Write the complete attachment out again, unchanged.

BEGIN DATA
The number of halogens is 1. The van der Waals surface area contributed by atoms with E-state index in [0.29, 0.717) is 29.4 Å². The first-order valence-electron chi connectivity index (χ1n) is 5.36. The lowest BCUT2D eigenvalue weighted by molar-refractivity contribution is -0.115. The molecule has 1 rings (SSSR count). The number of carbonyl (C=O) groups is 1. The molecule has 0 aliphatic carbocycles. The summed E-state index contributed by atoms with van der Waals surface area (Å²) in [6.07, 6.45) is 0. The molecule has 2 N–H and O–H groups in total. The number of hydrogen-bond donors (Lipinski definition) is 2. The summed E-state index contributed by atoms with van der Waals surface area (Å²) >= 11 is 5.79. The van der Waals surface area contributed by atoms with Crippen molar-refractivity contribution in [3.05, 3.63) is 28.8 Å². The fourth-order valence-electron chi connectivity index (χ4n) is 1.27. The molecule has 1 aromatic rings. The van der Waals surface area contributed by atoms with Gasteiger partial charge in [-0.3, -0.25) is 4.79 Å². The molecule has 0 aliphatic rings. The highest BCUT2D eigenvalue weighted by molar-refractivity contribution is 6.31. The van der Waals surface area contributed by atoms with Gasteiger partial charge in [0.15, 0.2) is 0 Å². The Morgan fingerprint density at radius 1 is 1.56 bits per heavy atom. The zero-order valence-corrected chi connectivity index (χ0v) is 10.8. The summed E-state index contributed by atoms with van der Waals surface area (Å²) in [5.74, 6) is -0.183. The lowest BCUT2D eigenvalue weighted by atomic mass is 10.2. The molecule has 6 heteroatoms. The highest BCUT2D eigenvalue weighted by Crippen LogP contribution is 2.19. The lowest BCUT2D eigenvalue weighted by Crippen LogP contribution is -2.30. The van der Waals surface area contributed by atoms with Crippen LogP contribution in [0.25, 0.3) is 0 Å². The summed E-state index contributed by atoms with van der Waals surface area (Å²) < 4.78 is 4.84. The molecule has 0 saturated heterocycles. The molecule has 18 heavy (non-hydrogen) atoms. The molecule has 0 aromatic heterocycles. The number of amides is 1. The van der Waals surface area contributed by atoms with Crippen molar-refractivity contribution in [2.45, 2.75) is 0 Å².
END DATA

The number of halogens is 1. The van der Waals surface area contributed by atoms with E-state index in [0.29, 0.717) is 29.4 Å². The first-order valence-electron chi connectivity index (χ1n) is 5.36. The lowest BCUT2D eigenvalue weighted by molar-refractivity contribution is -0.115. The molecule has 1 rings (SSSR count). The number of carbonyl (C=O) groups is 1. The molecule has 0 aliphatic carbocycles. The summed E-state index contributed by atoms with van der Waals surface area (Å²) in [6.07, 6.45) is 0. The molecule has 2 N–H and O–H groups in total. The number of hydrogen-bond donors (Lipinski definition) is 2. The summed E-state index contributed by atoms with van der Waals surface area (Å²) >= 11 is 5.79. The van der Waals surface area contributed by atoms with Crippen molar-refractivity contribution in [3.05, 3.63) is 28.8 Å². The fourth-order valence-electron chi connectivity index (χ4n) is 1.27. The molecule has 1 aromatic rings. The van der Waals surface area contributed by atoms with Gasteiger partial charge in [-0.3, -0.25) is 4.79 Å². The molecule has 0 aliphatic rings. The highest BCUT2D eigenvalue weighted by molar-refractivity contribution is 6.31. The van der Waals surface area contributed by atoms with Gasteiger partial charge in [0.15, 0.2) is 0 Å². The Morgan fingerprint density at radius 1 is 1.56 bits per heavy atom. The zero-order valence-corrected chi connectivity index (χ0v) is 10.8. The summed E-state index contributed by atoms with van der Waals surface area (Å²) in [5.74, 6) is -0.183. The lowest BCUT2D eigenvalue weighted by atomic mass is 10.2. The molecule has 6 heteroatoms. The highest BCUT2D eigenvalue weighted by Crippen LogP contribution is 2.19. The lowest BCUT2D eigenvalue weighted by Crippen LogP contribution is -2.30. The van der Waals surface area contributed by atoms with Crippen LogP contribution in [0.25, 0.3) is 0 Å². The summed E-state index contributed by atoms with van der Waals surface area (Å²) < 4.78 is 4.84. The molecule has 0 saturated heterocycles. The molecule has 18 heavy (non-hydrogen) atoms. The molecule has 0 aromatic heterocycles. The number of amides is 1. The van der Waals surface area contributed by atoms with Crippen molar-refractivity contribution in [2.45, 2.75) is 0 Å².